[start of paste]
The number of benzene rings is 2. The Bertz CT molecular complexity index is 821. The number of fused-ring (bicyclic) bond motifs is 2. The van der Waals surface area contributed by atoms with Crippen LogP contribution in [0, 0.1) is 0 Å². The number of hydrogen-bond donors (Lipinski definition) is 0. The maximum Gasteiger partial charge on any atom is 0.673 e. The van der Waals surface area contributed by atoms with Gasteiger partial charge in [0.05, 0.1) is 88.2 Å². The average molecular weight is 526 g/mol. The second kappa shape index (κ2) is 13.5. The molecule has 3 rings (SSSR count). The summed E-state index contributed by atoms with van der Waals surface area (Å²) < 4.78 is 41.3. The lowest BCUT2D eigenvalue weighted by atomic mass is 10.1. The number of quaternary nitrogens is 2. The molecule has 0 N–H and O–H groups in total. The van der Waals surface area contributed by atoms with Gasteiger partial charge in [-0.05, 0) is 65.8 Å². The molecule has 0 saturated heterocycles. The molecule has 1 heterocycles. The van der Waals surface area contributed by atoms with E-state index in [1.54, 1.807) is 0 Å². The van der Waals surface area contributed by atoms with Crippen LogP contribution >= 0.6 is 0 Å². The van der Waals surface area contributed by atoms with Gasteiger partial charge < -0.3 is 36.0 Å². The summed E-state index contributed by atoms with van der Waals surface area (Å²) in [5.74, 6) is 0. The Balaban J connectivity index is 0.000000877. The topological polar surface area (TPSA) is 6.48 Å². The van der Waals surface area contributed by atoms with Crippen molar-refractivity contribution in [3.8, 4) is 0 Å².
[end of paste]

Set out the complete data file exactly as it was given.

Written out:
The number of benzene rings is 2. The Bertz CT molecular complexity index is 821. The number of fused-ring (bicyclic) bond motifs is 2. The van der Waals surface area contributed by atoms with Crippen LogP contribution in [0, 0.1) is 0 Å². The number of hydrogen-bond donors (Lipinski definition) is 0. The maximum Gasteiger partial charge on any atom is 0.673 e. The van der Waals surface area contributed by atoms with Gasteiger partial charge in [0.05, 0.1) is 88.2 Å². The average molecular weight is 526 g/mol. The second kappa shape index (κ2) is 13.5. The molecule has 3 rings (SSSR count). The summed E-state index contributed by atoms with van der Waals surface area (Å²) < 4.78 is 41.3. The lowest BCUT2D eigenvalue weighted by atomic mass is 10.1. The number of quaternary nitrogens is 2. The molecule has 0 N–H and O–H groups in total. The van der Waals surface area contributed by atoms with Gasteiger partial charge in [-0.05, 0) is 65.8 Å². The molecule has 0 saturated heterocycles. The molecule has 1 heterocycles. The van der Waals surface area contributed by atoms with E-state index in [1.54, 1.807) is 0 Å². The van der Waals surface area contributed by atoms with Crippen LogP contribution >= 0.6 is 0 Å². The van der Waals surface area contributed by atoms with Gasteiger partial charge < -0.3 is 36.0 Å². The summed E-state index contributed by atoms with van der Waals surface area (Å²) in [5.74, 6) is 0. The Balaban J connectivity index is 0.000000877. The topological polar surface area (TPSA) is 6.48 Å². The van der Waals surface area contributed by atoms with Crippen molar-refractivity contribution in [3.8, 4) is 0 Å².